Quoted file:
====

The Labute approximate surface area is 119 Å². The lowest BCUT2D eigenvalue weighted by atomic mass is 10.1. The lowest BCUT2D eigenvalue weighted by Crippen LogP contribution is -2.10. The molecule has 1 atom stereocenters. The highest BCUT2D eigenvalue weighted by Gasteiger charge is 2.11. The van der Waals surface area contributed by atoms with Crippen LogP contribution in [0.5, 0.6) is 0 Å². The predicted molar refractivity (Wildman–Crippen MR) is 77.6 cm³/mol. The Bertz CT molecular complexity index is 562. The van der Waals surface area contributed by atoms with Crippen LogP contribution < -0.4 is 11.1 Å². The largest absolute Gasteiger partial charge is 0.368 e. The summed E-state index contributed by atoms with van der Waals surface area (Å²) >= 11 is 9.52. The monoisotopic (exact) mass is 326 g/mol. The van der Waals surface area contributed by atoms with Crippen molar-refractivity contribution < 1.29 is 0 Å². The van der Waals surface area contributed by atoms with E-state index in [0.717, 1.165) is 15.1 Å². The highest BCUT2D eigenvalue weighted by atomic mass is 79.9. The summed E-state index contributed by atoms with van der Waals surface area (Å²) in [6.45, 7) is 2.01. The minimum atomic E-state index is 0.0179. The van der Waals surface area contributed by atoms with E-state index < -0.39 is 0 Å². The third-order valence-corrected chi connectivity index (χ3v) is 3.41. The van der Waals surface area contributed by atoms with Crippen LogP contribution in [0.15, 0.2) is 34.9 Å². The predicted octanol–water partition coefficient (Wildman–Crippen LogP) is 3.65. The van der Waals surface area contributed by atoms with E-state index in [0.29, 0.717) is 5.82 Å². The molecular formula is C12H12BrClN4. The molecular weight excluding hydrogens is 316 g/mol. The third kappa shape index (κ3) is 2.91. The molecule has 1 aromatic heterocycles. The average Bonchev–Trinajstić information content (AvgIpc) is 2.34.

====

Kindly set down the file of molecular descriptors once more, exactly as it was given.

The Labute approximate surface area is 119 Å². The lowest BCUT2D eigenvalue weighted by atomic mass is 10.1. The lowest BCUT2D eigenvalue weighted by Crippen LogP contribution is -2.10. The molecule has 1 atom stereocenters. The highest BCUT2D eigenvalue weighted by Gasteiger charge is 2.11. The van der Waals surface area contributed by atoms with Crippen LogP contribution in [0.5, 0.6) is 0 Å². The predicted molar refractivity (Wildman–Crippen MR) is 77.6 cm³/mol. The Bertz CT molecular complexity index is 562. The van der Waals surface area contributed by atoms with Crippen LogP contribution < -0.4 is 11.1 Å². The largest absolute Gasteiger partial charge is 0.368 e. The summed E-state index contributed by atoms with van der Waals surface area (Å²) >= 11 is 9.52. The monoisotopic (exact) mass is 326 g/mol. The van der Waals surface area contributed by atoms with Crippen molar-refractivity contribution < 1.29 is 0 Å². The van der Waals surface area contributed by atoms with E-state index in [0.717, 1.165) is 15.1 Å². The highest BCUT2D eigenvalue weighted by atomic mass is 79.9. The summed E-state index contributed by atoms with van der Waals surface area (Å²) in [6.45, 7) is 2.01. The minimum atomic E-state index is 0.0179. The van der Waals surface area contributed by atoms with E-state index < -0.39 is 0 Å². The third-order valence-corrected chi connectivity index (χ3v) is 3.41. The van der Waals surface area contributed by atoms with Crippen LogP contribution in [0.15, 0.2) is 34.9 Å². The predicted octanol–water partition coefficient (Wildman–Crippen LogP) is 3.65. The van der Waals surface area contributed by atoms with E-state index in [0.29, 0.717) is 5.82 Å². The molecular formula is C12H12BrClN4. The molecular weight excluding hydrogens is 316 g/mol. The third kappa shape index (κ3) is 2.91. The molecule has 1 aromatic heterocycles. The average Bonchev–Trinajstić information content (AvgIpc) is 2.34.